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    What I have done is to heat up broken pipes red hot with a torch this expands the metal and cracks the rust crystals.

    Then I have used a screw driver and hammer and collapsed the fitting inwards and it pops right out.
    Sometimes done it with it very hot so the metal is softer.

    I have also cut the down to the threads with a hacksaw blade to make the screw driver or chisel and hammer trick work better.

  14. #14
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    Heating the broken pipe sounds like a good idea. Is there any concern about the heat damaging the surrounding cast iron?
    Alan Peck

  15. #15
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    I'd be real careful there. If you get the metal red hot you could easily crack the iron and then you'd really have a problem. It's one thing to heat some pipe fittings and quite another to heat an iron manifold.

  16. #16
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    no, it wont hurt the cast iron part to heat it with a torch.
    If your cast iron manifold was cracked, you would have to get it red hot to braze it.

    I have an oxy-acetylene torch.

    In this case, you would mostly just heat the inner wall of the broken fitting selectively with the torch.

    Even a propane torch is better than nothing.

  17. #17
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    I can't tell you how many nipple threads I removed from well pumps and pressure tanks using the hacksaw blade holder and caving it inwards as described above. Once you get the cut to the threads,a center punch and a hammer will cave it in even if just a enough to grab the caved in part with needlenose pliars which will shrink it the rest of the way enough to nearly fall out. After you get the part out,if there is a slight score in the threads,teflon tape will correct it. Sometimes you have to cut it in two places.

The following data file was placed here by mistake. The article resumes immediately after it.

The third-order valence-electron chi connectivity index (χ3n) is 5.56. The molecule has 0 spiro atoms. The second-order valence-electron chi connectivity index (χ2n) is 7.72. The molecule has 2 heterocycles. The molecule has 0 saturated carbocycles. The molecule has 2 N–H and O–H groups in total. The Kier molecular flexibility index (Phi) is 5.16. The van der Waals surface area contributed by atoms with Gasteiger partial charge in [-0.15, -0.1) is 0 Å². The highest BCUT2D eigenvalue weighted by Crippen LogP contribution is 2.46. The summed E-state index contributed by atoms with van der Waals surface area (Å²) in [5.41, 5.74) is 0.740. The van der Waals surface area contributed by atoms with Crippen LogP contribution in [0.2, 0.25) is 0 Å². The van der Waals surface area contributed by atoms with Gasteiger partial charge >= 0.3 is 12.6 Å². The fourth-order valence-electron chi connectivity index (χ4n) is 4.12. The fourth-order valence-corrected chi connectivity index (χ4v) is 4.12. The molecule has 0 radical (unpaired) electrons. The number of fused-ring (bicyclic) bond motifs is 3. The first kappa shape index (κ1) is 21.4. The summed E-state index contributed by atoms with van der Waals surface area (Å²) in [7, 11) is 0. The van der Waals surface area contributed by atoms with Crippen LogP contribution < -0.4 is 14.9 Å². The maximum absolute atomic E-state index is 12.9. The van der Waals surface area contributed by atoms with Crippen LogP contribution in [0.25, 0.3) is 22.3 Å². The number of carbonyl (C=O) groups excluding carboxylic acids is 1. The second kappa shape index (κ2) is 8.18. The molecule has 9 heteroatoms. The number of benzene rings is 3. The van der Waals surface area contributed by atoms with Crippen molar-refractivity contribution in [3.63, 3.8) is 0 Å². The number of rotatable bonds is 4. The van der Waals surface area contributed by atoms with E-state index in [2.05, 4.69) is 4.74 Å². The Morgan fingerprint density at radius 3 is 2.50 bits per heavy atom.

18. #18
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    +1 for cutting.
    Carpe the living sh!t out of the Diem

    I'd rather look back at my life and say "I can't believe I did that" instead of being there saying "I wish I'd done that"

  19. #19
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    Quote Originally Posted by sdowney717 View Post
    no, it wont hurt the cast iron part to heat it with a torch.
    If your cast iron manifold was cracked, you would have to get it red hot to braze it.

    I have an oxy-acetylene torch.

    In this case, you would mostly just heat the inner wall of the broken fitting selectively with the torch.

    Even a propane torch is better than nothing.
    In the case of pipe nipples,most likely they used a thread sealer such as rectorseal on plumbing stuff. The heat will reliquify/soften what is in the threads and will aid in the part's removal. Sometimes it is just old,dried out pipe dope that is holding the part from turning. Whenever removing old plumbing fittings,it is best to heat them anyway to not only get them out easier,but to keep yourself from turning red and crushing the nipple with the wrench. Crushing/flexing the pipe out of round will also make it bind and seem frozen.
    Last edited by pipefitter; 06-19-2007 at 01:08 AM.